Previously on Spectre Collie, I snapped my tether and responded to a critique of games I worked on. The claim was that adventure games are bad at giving feedback to the player, partly because it’s impossible for the game to know what the player’s thinking. I agreed that adventure games are usually lousy at giving feedback, but disagree that it’s a problem unique to adventure games. It’s a problem for any game that requires the player to make deductions more sophisticated than “put the red key in the red door.”
And, I claim, it’s not because videogame puzzles are inherently cerebral, but because we all like to believe that they are. We emphasize the “a-ha!” moments, where the player suddenly figures out the solution to a problem and all the remaining pieces fall into place, at the expense of all the “but what if…?” moments that build up to that. That leaves developers trying to second-guess what’s going to make sense to the player, and leaves the players trying to second-guess what the developers were thinking when they set up this puzzle. And to me, that’s not a fundamental game design problem, but a communication breakdown.
After I posted that, a friend in the comments interpreted the post as saying “games should have in-game hints.” And for some reason, another blog interpreted it as talking about the Strong Bad games instead of Sam & Max. Those are unintended but convenient examples of what can happen when there’s a communication breakdown. It’s also a convenient excuse to give more concrete examples of what I’m talking about, explain why Half-Life 2: Episode 2 is the most frustrating game in recent memory, curse Minority Report for repeatedly insulting my intelligence, and say that difficulty levels in videogames are bad.
Myth 10: Player-selected difficulty levels are the best way to ensure a videogame is accessible to the widest possible audience.
First, a reminder: so far, every one of these “videogame myths” is an actual thing I’ve read somewhere on the internet. In this case, it was an argument on a message board I used to read, where one side claimed that including difficulty levels was developer laziness, and the other side claiming that not including them is developer arrogance. Yet another reminder that I need to get a hobby outside of work.
The author of that Design Lessons post made a complaint that was fairly common about the Sam & Max games: the first season was too easy, and the second season got too hard. When the games were first released, they got the most attention from fans of the LucasArts game, people who’d been playing adventure games for years. And now that the first season has been released on the Wii (and the second season is coming soon!) you can see a pretty clear shift in the response: more people complaining about “frustration” and “needing patience.”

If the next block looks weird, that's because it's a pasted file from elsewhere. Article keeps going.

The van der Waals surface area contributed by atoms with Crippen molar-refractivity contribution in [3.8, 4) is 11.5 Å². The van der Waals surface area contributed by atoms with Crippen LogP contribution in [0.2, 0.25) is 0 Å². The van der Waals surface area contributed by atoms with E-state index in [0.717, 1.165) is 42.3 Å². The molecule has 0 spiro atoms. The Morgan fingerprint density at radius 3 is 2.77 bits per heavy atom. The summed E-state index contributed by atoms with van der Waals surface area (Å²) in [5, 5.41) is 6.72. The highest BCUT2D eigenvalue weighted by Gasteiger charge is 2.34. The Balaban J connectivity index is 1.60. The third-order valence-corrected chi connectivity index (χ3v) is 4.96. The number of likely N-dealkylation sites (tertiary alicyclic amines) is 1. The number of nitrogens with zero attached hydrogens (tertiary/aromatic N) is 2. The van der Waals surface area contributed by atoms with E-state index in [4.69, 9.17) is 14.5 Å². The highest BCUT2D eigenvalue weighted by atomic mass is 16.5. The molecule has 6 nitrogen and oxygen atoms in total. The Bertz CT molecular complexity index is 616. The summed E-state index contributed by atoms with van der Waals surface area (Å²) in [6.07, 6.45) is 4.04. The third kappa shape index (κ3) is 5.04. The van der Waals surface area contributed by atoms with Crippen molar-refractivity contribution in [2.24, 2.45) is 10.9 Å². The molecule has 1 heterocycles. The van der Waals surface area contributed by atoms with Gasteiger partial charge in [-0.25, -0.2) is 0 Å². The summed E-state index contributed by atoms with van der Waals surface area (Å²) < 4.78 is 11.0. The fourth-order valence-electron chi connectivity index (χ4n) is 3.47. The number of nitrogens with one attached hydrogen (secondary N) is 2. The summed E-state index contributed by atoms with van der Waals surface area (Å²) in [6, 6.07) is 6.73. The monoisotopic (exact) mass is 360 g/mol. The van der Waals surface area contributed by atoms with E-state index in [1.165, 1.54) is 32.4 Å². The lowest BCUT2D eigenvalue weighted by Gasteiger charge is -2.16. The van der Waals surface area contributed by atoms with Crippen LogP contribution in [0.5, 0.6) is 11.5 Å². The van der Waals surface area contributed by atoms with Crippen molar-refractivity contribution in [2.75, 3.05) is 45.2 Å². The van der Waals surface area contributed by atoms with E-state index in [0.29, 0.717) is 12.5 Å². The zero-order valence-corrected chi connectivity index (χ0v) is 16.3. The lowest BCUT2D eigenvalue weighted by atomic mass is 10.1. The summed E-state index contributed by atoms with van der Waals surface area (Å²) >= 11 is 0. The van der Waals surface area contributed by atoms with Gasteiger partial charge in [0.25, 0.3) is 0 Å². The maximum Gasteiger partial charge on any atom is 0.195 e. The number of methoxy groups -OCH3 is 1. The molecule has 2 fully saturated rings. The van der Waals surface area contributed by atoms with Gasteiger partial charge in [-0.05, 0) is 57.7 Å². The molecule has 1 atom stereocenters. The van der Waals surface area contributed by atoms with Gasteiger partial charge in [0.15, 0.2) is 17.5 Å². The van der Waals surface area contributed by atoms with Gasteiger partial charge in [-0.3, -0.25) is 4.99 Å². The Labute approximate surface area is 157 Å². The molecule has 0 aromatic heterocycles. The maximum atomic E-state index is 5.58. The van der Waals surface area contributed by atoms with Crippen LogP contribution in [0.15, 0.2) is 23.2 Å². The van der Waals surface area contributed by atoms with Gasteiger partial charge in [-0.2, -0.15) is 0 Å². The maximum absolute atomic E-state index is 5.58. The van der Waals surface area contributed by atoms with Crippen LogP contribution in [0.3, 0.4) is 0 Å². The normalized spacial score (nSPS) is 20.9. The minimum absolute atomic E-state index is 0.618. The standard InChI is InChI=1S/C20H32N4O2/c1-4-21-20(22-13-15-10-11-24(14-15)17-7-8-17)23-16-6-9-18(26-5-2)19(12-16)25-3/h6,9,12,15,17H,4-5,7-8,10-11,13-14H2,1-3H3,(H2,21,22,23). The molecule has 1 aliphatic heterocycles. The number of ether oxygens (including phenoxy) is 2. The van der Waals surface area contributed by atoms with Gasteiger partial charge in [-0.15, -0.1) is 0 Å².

What’s interesting to me about all of those is how adamant the reviewers are. You’d rarely if ever hear that the game was too easy or too hard “for me,” but that it was clearly, insultingly easy, and what were the developers thinking? (And, it should be mentioned, every single episode of Sam & Max has had people on the forums asking for hints). Or on the other end, it’s not “I got stuck,” but “the genre is broken and deserved to die.” The OMG INTERNET BIAS!!! implications of this are legion, but that’s a topic better left to irate forum-goers. What’s interesting to anybody working on ostensibly “thinking” games is the realization that there simply is no such thing as a universal standard of difficulty.
And if you cater too much to one group, you’re inevitably going to alienate another. The worst thing you could do would be to shoot for some idea of the “lowest common denominator,” which games are starting to do to an increasingly alarming degree, and which movies have been doing for years.
Thought crimes against your intelligence
Case in point: Minority Report. After all the complaints about “the aliens” at the end of AI, I can understand Steven Spielberg’s wanting to make sure that absolutely everyone in the audience understood what happened at the end of his precog murder mystery movie. But I was able to piece together the story as we were shown the clues the first time through. And then I had to watch as the story was explained again, then again, and then a fourth time. Seriously, the last 30 minutes of this movie is all recap.
I’m not claiming to be any type of film savant — just the opposite. There have been movies that I can figure out completely the first time through, but more often I’m taken completely by surprise by whatever they decide to throw at me, no matter how predictable. I’m reminded of David Chase’s quote about seeing The Planet of the Apes for the first time: “When it was over, I said, ‘Wow… so they had a Statue of Liberty, too.'” Even the “smartest” person in the audience is going to process a movie at his own rate, and it varies not only from person to person but movie to movie.